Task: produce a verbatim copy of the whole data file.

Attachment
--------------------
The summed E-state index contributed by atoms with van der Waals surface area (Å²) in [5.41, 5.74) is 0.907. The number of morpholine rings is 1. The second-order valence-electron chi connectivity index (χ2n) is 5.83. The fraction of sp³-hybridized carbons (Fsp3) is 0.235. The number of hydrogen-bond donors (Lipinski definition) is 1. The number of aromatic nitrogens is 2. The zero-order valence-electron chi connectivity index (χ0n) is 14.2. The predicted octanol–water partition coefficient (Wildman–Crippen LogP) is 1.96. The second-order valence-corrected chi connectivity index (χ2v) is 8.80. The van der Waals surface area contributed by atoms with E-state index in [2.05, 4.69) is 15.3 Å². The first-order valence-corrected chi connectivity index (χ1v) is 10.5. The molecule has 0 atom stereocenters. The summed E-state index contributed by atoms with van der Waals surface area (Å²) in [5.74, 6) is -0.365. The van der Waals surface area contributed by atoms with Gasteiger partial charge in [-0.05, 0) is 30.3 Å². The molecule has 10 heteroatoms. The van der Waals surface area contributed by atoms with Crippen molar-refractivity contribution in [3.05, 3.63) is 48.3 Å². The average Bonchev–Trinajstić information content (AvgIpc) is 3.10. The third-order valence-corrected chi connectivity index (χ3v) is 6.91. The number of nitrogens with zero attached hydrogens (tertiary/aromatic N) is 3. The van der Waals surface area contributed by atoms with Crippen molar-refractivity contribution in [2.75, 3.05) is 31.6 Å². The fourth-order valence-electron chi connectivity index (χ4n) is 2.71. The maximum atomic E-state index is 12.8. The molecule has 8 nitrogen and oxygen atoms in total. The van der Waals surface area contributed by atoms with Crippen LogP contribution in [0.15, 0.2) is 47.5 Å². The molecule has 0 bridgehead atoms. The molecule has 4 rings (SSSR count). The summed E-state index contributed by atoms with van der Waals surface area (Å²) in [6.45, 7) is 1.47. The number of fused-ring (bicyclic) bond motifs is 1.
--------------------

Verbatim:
The summed E-state index contributed by atoms with van der Waals surface area (Å²) in [5.41, 5.74) is 0.907. The number of morpholine rings is 1. The second-order valence-electron chi connectivity index (χ2n) is 5.83. The fraction of sp³-hybridized carbons (Fsp3) is 0.235. The number of hydrogen-bond donors (Lipinski definition) is 1. The number of aromatic nitrogens is 2. The zero-order valence-electron chi connectivity index (χ0n) is 14.2. The predicted octanol–water partition coefficient (Wildman–Crippen LogP) is 1.96. The second-order valence-corrected chi connectivity index (χ2v) is 8.80. The van der Waals surface area contributed by atoms with E-state index in [2.05, 4.69) is 15.3 Å². The first-order valence-corrected chi connectivity index (χ1v) is 10.5. The molecule has 0 atom stereocenters. The summed E-state index contributed by atoms with van der Waals surface area (Å²) in [5.74, 6) is -0.365. The van der Waals surface area contributed by atoms with Gasteiger partial charge in [-0.05, 0) is 30.3 Å². The molecule has 10 heteroatoms. The van der Waals surface area contributed by atoms with Crippen molar-refractivity contribution in [3.05, 3.63) is 48.3 Å². The average Bonchev–Trinajstić information content (AvgIpc) is 3.10. The third-order valence-corrected chi connectivity index (χ3v) is 6.91. The number of nitrogens with zero attached hydrogens (tertiary/aromatic N) is 3. The van der Waals surface area contributed by atoms with Crippen molar-refractivity contribution in [2.75, 3.05) is 31.6 Å². The fourth-order valence-electron chi connectivity index (χ4n) is 2.71. The maximum atomic E-state index is 12.8. The molecule has 8 nitrogen and oxygen atoms in total. The van der Waals surface area contributed by atoms with Crippen LogP contribution in [0.15, 0.2) is 47.5 Å². The molecule has 0 bridgehead atoms. The molecule has 4 rings (SSSR count). The summed E-state index contributed by atoms with van der Waals surface area (Å²) in [6.45, 7) is 1.47. The number of fused-ring (bicyclic) bond motifs is 1.